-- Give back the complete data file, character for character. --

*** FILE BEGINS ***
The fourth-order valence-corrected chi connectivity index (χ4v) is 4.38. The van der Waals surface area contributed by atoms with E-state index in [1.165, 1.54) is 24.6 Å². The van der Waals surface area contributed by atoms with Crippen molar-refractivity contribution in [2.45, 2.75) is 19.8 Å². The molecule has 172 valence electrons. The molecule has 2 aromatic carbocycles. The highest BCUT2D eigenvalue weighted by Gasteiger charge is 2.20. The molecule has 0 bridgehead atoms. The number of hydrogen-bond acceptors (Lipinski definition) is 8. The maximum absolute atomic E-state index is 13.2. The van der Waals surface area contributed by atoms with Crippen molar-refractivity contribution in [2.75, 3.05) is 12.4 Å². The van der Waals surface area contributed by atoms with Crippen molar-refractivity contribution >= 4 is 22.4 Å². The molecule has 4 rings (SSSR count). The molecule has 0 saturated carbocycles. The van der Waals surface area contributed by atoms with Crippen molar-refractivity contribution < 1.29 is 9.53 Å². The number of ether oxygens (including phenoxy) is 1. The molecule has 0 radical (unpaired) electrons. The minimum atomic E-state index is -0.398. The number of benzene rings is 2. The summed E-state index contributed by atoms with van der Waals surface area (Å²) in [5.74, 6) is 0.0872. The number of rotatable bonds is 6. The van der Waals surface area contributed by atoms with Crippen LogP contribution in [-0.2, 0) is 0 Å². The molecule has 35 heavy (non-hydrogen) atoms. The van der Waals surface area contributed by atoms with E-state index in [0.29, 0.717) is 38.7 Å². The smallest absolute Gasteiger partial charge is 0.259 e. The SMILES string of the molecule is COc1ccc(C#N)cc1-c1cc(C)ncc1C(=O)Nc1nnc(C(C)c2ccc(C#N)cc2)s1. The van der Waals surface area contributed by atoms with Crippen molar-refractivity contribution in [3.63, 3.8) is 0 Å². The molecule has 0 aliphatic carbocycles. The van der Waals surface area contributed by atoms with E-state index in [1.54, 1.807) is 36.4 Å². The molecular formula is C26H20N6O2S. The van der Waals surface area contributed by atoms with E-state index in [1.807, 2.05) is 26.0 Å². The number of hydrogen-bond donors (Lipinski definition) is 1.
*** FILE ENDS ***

The fourth-order valence-corrected chi connectivity index (χ4v) is 4.38. The van der Waals surface area contributed by atoms with E-state index in [1.165, 1.54) is 24.6 Å². The van der Waals surface area contributed by atoms with Crippen molar-refractivity contribution in [2.45, 2.75) is 19.8 Å². The molecule has 172 valence electrons. The molecule has 2 aromatic carbocycles. The highest BCUT2D eigenvalue weighted by Gasteiger charge is 2.20. The molecule has 0 bridgehead atoms. The number of hydrogen-bond acceptors (Lipinski definition) is 8. The maximum absolute atomic E-state index is 13.2. The van der Waals surface area contributed by atoms with Crippen molar-refractivity contribution in [2.75, 3.05) is 12.4 Å². The van der Waals surface area contributed by atoms with Crippen molar-refractivity contribution >= 4 is 22.4 Å². The molecule has 4 rings (SSSR count). The molecule has 0 saturated carbocycles. The van der Waals surface area contributed by atoms with Crippen molar-refractivity contribution < 1.29 is 9.53 Å². The number of ether oxygens (including phenoxy) is 1. The molecule has 0 radical (unpaired) electrons. The minimum atomic E-state index is -0.398. The number of benzene rings is 2. The summed E-state index contributed by atoms with van der Waals surface area (Å²) in [5.74, 6) is 0.0872. The number of rotatable bonds is 6. The van der Waals surface area contributed by atoms with Crippen LogP contribution in [-0.2, 0) is 0 Å². The molecule has 35 heavy (non-hydrogen) atoms. The van der Waals surface area contributed by atoms with E-state index in [0.29, 0.717) is 38.7 Å². The smallest absolute Gasteiger partial charge is 0.259 e. The SMILES string of the molecule is COc1ccc(C#N)cc1-c1cc(C)ncc1C(=O)Nc1nnc(C(C)c2ccc(C#N)cc2)s1. The van der Waals surface area contributed by atoms with Crippen molar-refractivity contribution in [3.63, 3.8) is 0 Å². The molecule has 0 aliphatic carbocycles. The van der Waals surface area contributed by atoms with E-state index in [1.54, 1.807) is 36.4 Å². The molecular formula is C26H20N6O2S. The van der Waals surface area contributed by atoms with E-state index in [1.807, 2.05) is 26.0 Å². The number of hydrogen-bond donors (Lipinski definition) is 1.